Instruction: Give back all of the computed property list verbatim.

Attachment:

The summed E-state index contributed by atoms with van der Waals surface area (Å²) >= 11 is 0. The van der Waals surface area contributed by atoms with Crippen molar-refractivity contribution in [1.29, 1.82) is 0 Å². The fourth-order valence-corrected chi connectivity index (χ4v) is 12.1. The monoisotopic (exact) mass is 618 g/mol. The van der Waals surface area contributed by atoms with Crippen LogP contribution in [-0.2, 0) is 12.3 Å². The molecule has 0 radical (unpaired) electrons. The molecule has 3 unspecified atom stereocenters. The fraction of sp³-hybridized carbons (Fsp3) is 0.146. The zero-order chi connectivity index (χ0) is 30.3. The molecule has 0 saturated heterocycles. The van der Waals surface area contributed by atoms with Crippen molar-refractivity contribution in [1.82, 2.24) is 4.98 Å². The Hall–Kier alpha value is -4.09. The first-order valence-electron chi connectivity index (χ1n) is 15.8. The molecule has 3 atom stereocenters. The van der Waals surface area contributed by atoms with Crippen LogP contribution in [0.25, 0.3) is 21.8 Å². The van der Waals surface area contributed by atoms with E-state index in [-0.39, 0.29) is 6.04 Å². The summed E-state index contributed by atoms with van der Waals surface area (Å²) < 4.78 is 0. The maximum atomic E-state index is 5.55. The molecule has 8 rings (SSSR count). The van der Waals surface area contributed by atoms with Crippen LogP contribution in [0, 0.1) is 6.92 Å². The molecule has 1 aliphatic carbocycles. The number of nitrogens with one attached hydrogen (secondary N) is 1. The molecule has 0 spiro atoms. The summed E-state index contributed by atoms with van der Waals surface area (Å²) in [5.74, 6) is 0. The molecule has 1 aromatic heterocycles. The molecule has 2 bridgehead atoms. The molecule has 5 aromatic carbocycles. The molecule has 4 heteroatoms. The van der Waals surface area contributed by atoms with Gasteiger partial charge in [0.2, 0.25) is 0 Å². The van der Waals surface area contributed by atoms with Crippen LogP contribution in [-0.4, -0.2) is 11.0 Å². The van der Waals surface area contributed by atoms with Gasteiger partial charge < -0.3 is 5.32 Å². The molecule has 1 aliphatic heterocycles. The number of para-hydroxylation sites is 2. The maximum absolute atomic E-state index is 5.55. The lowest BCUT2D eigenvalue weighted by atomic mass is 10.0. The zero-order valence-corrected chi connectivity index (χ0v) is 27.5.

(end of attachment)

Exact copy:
The summed E-state index contributed by atoms with van der Waals surface area (Å²) >= 11 is 0. The van der Waals surface area contributed by atoms with Crippen molar-refractivity contribution in [1.29, 1.82) is 0 Å². The fourth-order valence-corrected chi connectivity index (χ4v) is 12.1. The monoisotopic (exact) mass is 618 g/mol. The van der Waals surface area contributed by atoms with Crippen LogP contribution in [-0.2, 0) is 12.3 Å². The molecule has 0 radical (unpaired) electrons. The molecule has 3 unspecified atom stereocenters. The fraction of sp³-hybridized carbons (Fsp3) is 0.146. The zero-order chi connectivity index (χ0) is 30.3. The molecule has 0 saturated heterocycles. The van der Waals surface area contributed by atoms with Crippen molar-refractivity contribution in [1.82, 2.24) is 4.98 Å². The Hall–Kier alpha value is -4.09. The first-order valence-electron chi connectivity index (χ1n) is 15.8. The molecule has 3 atom stereocenters. The van der Waals surface area contributed by atoms with Crippen LogP contribution in [0.25, 0.3) is 21.8 Å². The van der Waals surface area contributed by atoms with E-state index in [-0.39, 0.29) is 6.04 Å². The summed E-state index contributed by atoms with van der Waals surface area (Å²) < 4.78 is 0. The maximum atomic E-state index is 5.55. The molecule has 8 rings (SSSR count). The van der Waals surface area contributed by atoms with Crippen LogP contribution in [0, 0.1) is 6.92 Å². The molecule has 1 aliphatic carbocycles. The number of nitrogens with one attached hydrogen (secondary N) is 1. The molecule has 0 spiro atoms. The summed E-state index contributed by atoms with van der Waals surface area (Å²) in [5.74, 6) is 0. The molecule has 1 aromatic heterocycles. The molecule has 2 bridgehead atoms. The molecule has 5 aromatic carbocycles. The molecule has 4 heteroatoms. The van der Waals surface area contributed by atoms with Gasteiger partial charge in [0.2, 0.25) is 0 Å². The van der Waals surface area contributed by atoms with Crippen LogP contribution in [-0.4, -0.2) is 11.0 Å². The van der Waals surface area contributed by atoms with Gasteiger partial charge < -0.3 is 5.32 Å². The molecule has 1 aliphatic heterocycles. The number of para-hydroxylation sites is 2. The maximum absolute atomic E-state index is 5.55. The lowest BCUT2D eigenvalue weighted by atomic mass is 10.0. The zero-order valence-corrected chi connectivity index (χ0v) is 27.5.